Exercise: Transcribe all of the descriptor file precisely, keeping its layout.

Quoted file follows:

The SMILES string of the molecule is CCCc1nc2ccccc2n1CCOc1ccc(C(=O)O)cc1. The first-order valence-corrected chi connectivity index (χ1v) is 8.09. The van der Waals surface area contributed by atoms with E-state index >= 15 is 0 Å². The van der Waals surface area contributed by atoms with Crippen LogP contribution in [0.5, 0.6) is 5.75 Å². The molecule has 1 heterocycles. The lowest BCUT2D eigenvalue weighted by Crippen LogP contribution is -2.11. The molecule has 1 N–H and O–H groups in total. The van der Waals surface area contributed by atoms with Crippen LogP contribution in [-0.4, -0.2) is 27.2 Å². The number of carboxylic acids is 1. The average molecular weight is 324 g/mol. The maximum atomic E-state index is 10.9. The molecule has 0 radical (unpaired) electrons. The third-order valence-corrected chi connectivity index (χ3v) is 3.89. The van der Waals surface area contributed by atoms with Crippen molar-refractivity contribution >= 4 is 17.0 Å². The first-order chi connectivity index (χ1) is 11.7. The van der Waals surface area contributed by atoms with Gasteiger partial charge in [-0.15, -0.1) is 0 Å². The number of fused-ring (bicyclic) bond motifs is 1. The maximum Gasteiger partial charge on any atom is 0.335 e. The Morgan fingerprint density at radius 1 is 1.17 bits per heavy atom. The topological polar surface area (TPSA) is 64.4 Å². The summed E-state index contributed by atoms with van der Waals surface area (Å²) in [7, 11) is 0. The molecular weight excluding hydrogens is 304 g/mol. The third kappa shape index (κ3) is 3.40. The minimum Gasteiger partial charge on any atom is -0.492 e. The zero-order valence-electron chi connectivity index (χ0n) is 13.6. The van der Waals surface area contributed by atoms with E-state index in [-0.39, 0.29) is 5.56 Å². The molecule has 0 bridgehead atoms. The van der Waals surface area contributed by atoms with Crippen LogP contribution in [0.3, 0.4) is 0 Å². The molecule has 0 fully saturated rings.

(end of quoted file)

The SMILES string of the molecule is CCCc1nc2ccccc2n1CCOc1ccc(C(=O)O)cc1. The first-order valence-corrected chi connectivity index (χ1v) is 8.09. The van der Waals surface area contributed by atoms with E-state index >= 15 is 0 Å². The van der Waals surface area contributed by atoms with Crippen LogP contribution in [0.5, 0.6) is 5.75 Å². The molecule has 1 heterocycles. The lowest BCUT2D eigenvalue weighted by Crippen LogP contribution is -2.11. The molecule has 1 N–H and O–H groups in total. The van der Waals surface area contributed by atoms with Crippen LogP contribution in [-0.4, -0.2) is 27.2 Å². The number of carboxylic acids is 1. The average molecular weight is 324 g/mol. The maximum atomic E-state index is 10.9. The molecule has 0 radical (unpaired) electrons. The third-order valence-corrected chi connectivity index (χ3v) is 3.89. The van der Waals surface area contributed by atoms with Crippen molar-refractivity contribution >= 4 is 17.0 Å². The first-order chi connectivity index (χ1) is 11.7. The van der Waals surface area contributed by atoms with Gasteiger partial charge in [-0.15, -0.1) is 0 Å². The number of fused-ring (bicyclic) bond motifs is 1. The maximum Gasteiger partial charge on any atom is 0.335 e. The Morgan fingerprint density at radius 1 is 1.17 bits per heavy atom. The topological polar surface area (TPSA) is 64.4 Å². The summed E-state index contributed by atoms with van der Waals surface area (Å²) in [7, 11) is 0. The molecular weight excluding hydrogens is 304 g/mol. The third kappa shape index (κ3) is 3.40. The minimum Gasteiger partial charge on any atom is -0.492 e. The zero-order valence-electron chi connectivity index (χ0n) is 13.6. The van der Waals surface area contributed by atoms with E-state index in [-0.39, 0.29) is 5.56 Å². The molecule has 0 bridgehead atoms. The van der Waals surface area contributed by atoms with Crippen LogP contribution in [0.3, 0.4) is 0 Å². The molecule has 0 fully saturated rings.